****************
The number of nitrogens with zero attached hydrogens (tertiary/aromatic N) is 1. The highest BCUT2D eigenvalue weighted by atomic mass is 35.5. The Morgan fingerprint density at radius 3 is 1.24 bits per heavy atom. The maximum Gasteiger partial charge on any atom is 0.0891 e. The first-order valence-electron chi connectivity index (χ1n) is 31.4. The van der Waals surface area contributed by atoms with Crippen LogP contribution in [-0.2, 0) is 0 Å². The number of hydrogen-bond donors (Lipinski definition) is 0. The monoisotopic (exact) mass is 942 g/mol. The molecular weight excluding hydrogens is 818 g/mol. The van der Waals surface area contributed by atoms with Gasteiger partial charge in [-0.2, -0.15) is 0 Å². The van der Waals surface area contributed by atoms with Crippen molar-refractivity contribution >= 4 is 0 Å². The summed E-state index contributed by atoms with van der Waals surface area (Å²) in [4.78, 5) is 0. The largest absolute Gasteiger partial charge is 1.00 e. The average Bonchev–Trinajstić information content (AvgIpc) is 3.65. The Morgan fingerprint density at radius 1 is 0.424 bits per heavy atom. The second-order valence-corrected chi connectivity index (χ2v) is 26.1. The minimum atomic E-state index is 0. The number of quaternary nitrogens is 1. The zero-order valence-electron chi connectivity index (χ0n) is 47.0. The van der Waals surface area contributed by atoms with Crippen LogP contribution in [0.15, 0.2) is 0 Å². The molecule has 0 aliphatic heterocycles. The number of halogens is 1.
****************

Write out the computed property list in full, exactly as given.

The number of nitrogens with zero attached hydrogens (tertiary/aromatic N) is 1. The highest BCUT2D eigenvalue weighted by atomic mass is 35.5. The Morgan fingerprint density at radius 3 is 1.24 bits per heavy atom. The maximum Gasteiger partial charge on any atom is 0.0891 e. The first-order valence-electron chi connectivity index (χ1n) is 31.4. The van der Waals surface area contributed by atoms with Crippen LogP contribution in [-0.2, 0) is 0 Å². The number of hydrogen-bond donors (Lipinski definition) is 0. The monoisotopic (exact) mass is 942 g/mol. The molecular weight excluding hydrogens is 818 g/mol. The van der Waals surface area contributed by atoms with Gasteiger partial charge in [-0.2, -0.15) is 0 Å². The van der Waals surface area contributed by atoms with Crippen molar-refractivity contribution >= 4 is 0 Å². The summed E-state index contributed by atoms with van der Waals surface area (Å²) in [4.78, 5) is 0. The largest absolute Gasteiger partial charge is 1.00 e. The average Bonchev–Trinajstić information content (AvgIpc) is 3.65. The Morgan fingerprint density at radius 1 is 0.424 bits per heavy atom. The second-order valence-corrected chi connectivity index (χ2v) is 26.1. The minimum atomic E-state index is 0. The number of quaternary nitrogens is 1. The zero-order valence-electron chi connectivity index (χ0n) is 47.0. The van der Waals surface area contributed by atoms with Crippen LogP contribution in [0.15, 0.2) is 0 Å². The molecule has 0 aliphatic heterocycles. The number of halogens is 1.